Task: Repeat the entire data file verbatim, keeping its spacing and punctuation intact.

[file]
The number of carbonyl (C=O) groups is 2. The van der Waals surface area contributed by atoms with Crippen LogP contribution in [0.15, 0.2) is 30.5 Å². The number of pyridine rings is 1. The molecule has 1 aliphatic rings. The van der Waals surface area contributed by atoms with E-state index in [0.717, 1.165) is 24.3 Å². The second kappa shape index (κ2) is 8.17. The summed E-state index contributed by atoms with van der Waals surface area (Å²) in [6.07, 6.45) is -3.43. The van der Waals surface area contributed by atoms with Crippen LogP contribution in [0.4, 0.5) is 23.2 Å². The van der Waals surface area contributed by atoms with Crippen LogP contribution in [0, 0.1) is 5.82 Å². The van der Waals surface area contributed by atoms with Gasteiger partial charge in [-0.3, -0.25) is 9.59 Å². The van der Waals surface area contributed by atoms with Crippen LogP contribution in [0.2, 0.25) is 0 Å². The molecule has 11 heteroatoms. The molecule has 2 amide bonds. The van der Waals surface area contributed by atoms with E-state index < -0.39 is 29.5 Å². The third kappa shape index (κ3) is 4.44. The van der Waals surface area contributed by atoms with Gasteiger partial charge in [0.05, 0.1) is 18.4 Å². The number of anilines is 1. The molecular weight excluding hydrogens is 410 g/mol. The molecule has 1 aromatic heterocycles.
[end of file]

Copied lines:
The number of carbonyl (C=O) groups is 2. The van der Waals surface area contributed by atoms with Crippen LogP contribution in [0.15, 0.2) is 30.5 Å². The number of pyridine rings is 1. The molecule has 1 aliphatic rings. The van der Waals surface area contributed by atoms with E-state index in [0.717, 1.165) is 24.3 Å². The second kappa shape index (κ2) is 8.17. The summed E-state index contributed by atoms with van der Waals surface area (Å²) in [6.07, 6.45) is -3.43. The van der Waals surface area contributed by atoms with Crippen LogP contribution in [0.4, 0.5) is 23.2 Å². The van der Waals surface area contributed by atoms with Crippen LogP contribution in [0, 0.1) is 5.82 Å². The van der Waals surface area contributed by atoms with Gasteiger partial charge in [-0.3, -0.25) is 9.59 Å². The van der Waals surface area contributed by atoms with Crippen LogP contribution in [0.2, 0.25) is 0 Å². The molecule has 11 heteroatoms. The molecule has 2 amide bonds. The van der Waals surface area contributed by atoms with E-state index < -0.39 is 29.5 Å². The third kappa shape index (κ3) is 4.44. The van der Waals surface area contributed by atoms with Gasteiger partial charge in [0.05, 0.1) is 18.4 Å². The number of anilines is 1. The molecular weight excluding hydrogens is 410 g/mol. The molecule has 1 aromatic heterocycles.